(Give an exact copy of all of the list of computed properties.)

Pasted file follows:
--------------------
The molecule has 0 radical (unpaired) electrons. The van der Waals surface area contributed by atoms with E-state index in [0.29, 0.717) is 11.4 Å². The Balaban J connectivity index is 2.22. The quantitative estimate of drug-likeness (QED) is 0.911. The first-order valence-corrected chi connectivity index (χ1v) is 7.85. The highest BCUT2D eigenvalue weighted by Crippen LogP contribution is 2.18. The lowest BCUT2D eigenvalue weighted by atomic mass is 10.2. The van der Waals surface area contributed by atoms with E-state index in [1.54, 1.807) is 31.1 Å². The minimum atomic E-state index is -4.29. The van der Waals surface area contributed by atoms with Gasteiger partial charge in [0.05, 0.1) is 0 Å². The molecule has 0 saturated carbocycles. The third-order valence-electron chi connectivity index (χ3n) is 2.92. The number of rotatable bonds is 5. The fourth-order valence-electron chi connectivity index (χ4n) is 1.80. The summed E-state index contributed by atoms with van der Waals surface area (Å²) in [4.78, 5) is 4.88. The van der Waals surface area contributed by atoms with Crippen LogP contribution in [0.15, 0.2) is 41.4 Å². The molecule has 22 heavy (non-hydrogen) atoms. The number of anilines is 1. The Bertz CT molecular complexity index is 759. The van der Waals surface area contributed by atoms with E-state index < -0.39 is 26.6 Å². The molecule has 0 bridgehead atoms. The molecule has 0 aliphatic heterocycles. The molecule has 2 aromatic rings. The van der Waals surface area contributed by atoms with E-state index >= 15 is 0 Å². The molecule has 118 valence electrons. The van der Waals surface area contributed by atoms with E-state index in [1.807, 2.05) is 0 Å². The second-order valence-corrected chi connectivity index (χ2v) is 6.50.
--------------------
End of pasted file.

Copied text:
The molecule has 0 radical (unpaired) electrons. The van der Waals surface area contributed by atoms with E-state index in [0.29, 0.717) is 11.4 Å². The Balaban J connectivity index is 2.22. The quantitative estimate of drug-likeness (QED) is 0.911. The first-order valence-corrected chi connectivity index (χ1v) is 7.85. The highest BCUT2D eigenvalue weighted by Crippen LogP contribution is 2.18. The lowest BCUT2D eigenvalue weighted by atomic mass is 10.2. The van der Waals surface area contributed by atoms with E-state index in [1.54, 1.807) is 31.1 Å². The minimum atomic E-state index is -4.29. The van der Waals surface area contributed by atoms with Gasteiger partial charge in [0.05, 0.1) is 0 Å². The molecule has 0 saturated carbocycles. The third-order valence-electron chi connectivity index (χ3n) is 2.92. The number of rotatable bonds is 5. The fourth-order valence-electron chi connectivity index (χ4n) is 1.80. The summed E-state index contributed by atoms with van der Waals surface area (Å²) in [4.78, 5) is 4.88. The van der Waals surface area contributed by atoms with Crippen LogP contribution in [0.15, 0.2) is 41.4 Å². The molecule has 22 heavy (non-hydrogen) atoms. The number of anilines is 1. The Bertz CT molecular complexity index is 759. The van der Waals surface area contributed by atoms with E-state index < -0.39 is 26.6 Å². The molecule has 0 bridgehead atoms. The molecule has 0 aliphatic heterocycles. The molecule has 2 aromatic rings. The van der Waals surface area contributed by atoms with E-state index >= 15 is 0 Å². The molecule has 118 valence electrons. The van der Waals surface area contributed by atoms with E-state index in [1.807, 2.05) is 0 Å². The second-order valence-corrected chi connectivity index (χ2v) is 6.50.